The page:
In the specific case of “Matrix for Actual Time,” which deals with the theme of time, by using an indirect approach all the emphasis is put on the works and in the fact they are made by time and space alone. Thus the work becomes a mapping of the displacement of the artist along the years similar to a quasi-obsessive notation of the days he lived, the people he met, the places he visited. In doing so, the artist gives up the authorship of the narrative and the oeuvre is no longer a tool to bridge time instead it transforms into time itself.
Now tell how you devised the core concept of the exhibition.
The exhibition was conceived to be at the intersection of different reflections and inspirations, beginning in the conceptualism of the 1960s and its repercussion in the artistic production of the following decades. It also comprehends influences in the realm of literature starting with the magic realism in Latin American novels to the French nouveau roman to the structural film in the US to the films and writings of Andrei Tarkovsky to a segment of Arte Povera related to minimalism and conceptualism, among several other references that converged, or not, to the final selection of works.
What was the main challenge in the project?
The main challenge was how to specifically surpass Tarkovsky’s considerations in the field of cinema, particularly his own reflection about time. In one of the most fascinating passages of his book “Sculpting in Time,” the Russian filmmaker analyzes the reaction of one of the first audiences to see “L’Arrivée d’un train en gare de La Ciotat” (1895, Arrival of a Train at a Station), one of the first and probably the most notable film of the Lumière Brothers. According to Tarkovsky, the famous escape en masse out of the movie house was not caused by the fear of the speeding train but rather the advent of a new esthetic principle that consisted in the first time in the history of art and culture man discovered a way to record time directly. Man, claims Tarkovsky, had acquired the matrix of actual time.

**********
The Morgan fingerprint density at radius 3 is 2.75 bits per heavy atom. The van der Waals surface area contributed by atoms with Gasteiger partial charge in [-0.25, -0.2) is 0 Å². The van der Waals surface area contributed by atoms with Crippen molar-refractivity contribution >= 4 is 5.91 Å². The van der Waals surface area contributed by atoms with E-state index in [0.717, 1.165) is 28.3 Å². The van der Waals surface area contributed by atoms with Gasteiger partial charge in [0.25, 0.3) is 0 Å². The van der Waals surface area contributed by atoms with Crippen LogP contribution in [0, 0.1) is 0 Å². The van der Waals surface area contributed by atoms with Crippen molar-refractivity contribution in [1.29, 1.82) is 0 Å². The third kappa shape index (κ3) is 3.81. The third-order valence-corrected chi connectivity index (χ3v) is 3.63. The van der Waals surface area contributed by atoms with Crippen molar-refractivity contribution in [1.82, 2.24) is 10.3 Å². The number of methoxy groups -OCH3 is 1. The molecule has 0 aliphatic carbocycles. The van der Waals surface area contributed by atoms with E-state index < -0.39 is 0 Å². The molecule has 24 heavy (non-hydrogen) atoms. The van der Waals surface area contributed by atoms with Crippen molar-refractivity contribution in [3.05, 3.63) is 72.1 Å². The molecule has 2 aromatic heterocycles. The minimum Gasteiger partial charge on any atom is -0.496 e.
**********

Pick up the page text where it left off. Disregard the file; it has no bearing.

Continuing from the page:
Another interesting aspect of the exhibition is its non-linear narrative.
The exhibition was expressly designed in an unconventional manner—meaning a non-clear, linear narrative. Had it been devised following conventional parameters, it would have hampered the public’s attention from its main subject: time. By this I mean the focus of the show is not to portray time but rather to “build” time. It aims at a fragment of time that is suddenly tangible since it is not time represented it is time itself.
“Matriz do Tempo Real“ (Matrix of Actual Time)
Through March 18, 2018
Curated by Jacopo Crivelli Visconti
Conceived by Ricardo Ribenboim / Base7 Projetos Culturais
Realized by Cia das Licenças
MAC USP museum
Rio-born Cynthia Garcia is a respected art historian, art critic and journalist fluent in five languages stationed in São Paulo. Her daughter America Cavaliere works in the contemporary art market and her son Pedro Cavaliere, based in LA, is in the international DJ scene.
Contact: [email protected], www.cynthiagarcia.biz